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World’s Steepest Big Wall?

Anne hunting for holds or gear on pitch 8.

Anne hunting for holds or gear on pitch 8.

John and Anne Arran have just returned from their most adventurous big-wall expedition yet. They climbed the first ever ascent of Amurí tepui in Venezuela up a clean wall near the line of an incredible 600m waterfall which is so off the beaten track it doesn’t even yet have a name!

Since nobody even from the nearest Indian community had been there before, the approach required a Cessna flight and then four days of trekking, often behind Indians clearing a path with machetes as they went. The climb itself took seven days and required all of the couple’s tepui free climbing experience as even the two easiest pitches went at E4 (F7a). All others were E5 or E6 except for a particularly harrowing 50m adventure John thought worth E7 (dangerous F7c).
With patches of overhanging vegetation to overcome too (grades up to J4 – J for Jungle), some loose rock and even scorpions en route, this adventure was particularly memorable.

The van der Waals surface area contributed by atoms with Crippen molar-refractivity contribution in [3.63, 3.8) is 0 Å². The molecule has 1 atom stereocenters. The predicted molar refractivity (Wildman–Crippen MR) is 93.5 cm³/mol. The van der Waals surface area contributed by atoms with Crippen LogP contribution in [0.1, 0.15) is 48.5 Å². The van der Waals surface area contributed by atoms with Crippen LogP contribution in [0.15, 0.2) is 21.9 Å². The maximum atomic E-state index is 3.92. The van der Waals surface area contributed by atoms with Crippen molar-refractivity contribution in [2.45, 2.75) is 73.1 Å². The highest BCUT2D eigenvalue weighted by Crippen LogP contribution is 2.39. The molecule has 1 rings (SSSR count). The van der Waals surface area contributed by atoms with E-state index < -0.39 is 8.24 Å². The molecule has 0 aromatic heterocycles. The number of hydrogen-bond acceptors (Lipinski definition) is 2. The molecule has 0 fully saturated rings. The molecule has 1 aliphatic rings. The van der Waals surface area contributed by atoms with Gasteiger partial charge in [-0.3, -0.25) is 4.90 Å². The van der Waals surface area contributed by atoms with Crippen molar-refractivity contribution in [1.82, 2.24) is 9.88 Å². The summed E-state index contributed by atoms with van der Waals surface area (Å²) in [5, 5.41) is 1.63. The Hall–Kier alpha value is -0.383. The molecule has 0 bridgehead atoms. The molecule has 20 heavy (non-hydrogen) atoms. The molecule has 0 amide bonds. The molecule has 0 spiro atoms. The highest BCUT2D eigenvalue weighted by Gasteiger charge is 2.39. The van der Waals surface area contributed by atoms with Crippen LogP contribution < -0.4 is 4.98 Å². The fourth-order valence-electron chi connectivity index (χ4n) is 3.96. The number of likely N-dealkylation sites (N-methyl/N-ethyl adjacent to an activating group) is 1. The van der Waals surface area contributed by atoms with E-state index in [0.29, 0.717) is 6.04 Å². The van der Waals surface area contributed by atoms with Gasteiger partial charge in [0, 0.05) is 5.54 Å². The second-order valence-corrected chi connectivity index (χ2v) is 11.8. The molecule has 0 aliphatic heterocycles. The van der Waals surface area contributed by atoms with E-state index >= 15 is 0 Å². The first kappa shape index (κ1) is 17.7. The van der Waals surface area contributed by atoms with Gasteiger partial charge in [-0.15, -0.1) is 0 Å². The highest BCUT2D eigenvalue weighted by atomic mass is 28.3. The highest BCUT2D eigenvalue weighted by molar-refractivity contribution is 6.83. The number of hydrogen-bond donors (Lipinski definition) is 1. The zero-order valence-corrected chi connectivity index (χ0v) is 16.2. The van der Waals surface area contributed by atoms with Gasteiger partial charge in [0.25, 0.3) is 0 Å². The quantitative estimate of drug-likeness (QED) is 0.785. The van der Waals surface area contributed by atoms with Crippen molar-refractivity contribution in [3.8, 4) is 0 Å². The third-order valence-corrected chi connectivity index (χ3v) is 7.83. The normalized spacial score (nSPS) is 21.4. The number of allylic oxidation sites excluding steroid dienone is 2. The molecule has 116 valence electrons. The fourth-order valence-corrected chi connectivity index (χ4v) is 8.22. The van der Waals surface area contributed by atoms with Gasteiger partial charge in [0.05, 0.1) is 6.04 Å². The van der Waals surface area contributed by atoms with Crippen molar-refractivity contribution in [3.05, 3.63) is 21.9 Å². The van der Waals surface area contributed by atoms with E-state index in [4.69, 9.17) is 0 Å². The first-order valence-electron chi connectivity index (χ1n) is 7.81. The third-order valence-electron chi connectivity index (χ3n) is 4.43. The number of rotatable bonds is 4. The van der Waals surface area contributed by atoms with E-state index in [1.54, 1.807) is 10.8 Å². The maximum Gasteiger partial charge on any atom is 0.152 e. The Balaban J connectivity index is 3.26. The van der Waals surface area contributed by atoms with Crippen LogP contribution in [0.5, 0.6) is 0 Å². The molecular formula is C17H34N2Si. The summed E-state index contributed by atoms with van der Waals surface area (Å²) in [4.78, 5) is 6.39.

“Being so far from anywhere, so high up and so runout trying to find a way up necky, technical pitches were some of the best moments I’ve ever had as a climber,” John said afterwards. “It was a serious and committing venture for just the two of us, but the climbing was superb and the feeling when we finally made it was brilliant.”
Their route – Amurita – climbed steep rock a little to the left of the main waterfall. John and Anne decided there wasn’t time to try a line directly behind the falls, which certainly has potential for the hardest and most overhanging big wall free climbs on earth. Any takers?

Many thanks are due for the support from MEF, BMC and Alison Chadwick Memorial Award grants, and from Arc’teryx, Boreal, Lyon Equipment, First Ascent and Wild Country for supplying fantastic equipment.

John returning along a 35m Tyrolean traverse needed to pass a huge roof at 300m

John returning along a 35m Tyrolean traverse needed to pass a huge roof at 300m

The 600m un-named waterfall over the South Face of Amurí tepui lands hundreds of metres clear of the base of the wall.

The 600m un-named waterfall over the South Face of Amurí tepui lands hundreds of metres clear of the base of the wall.

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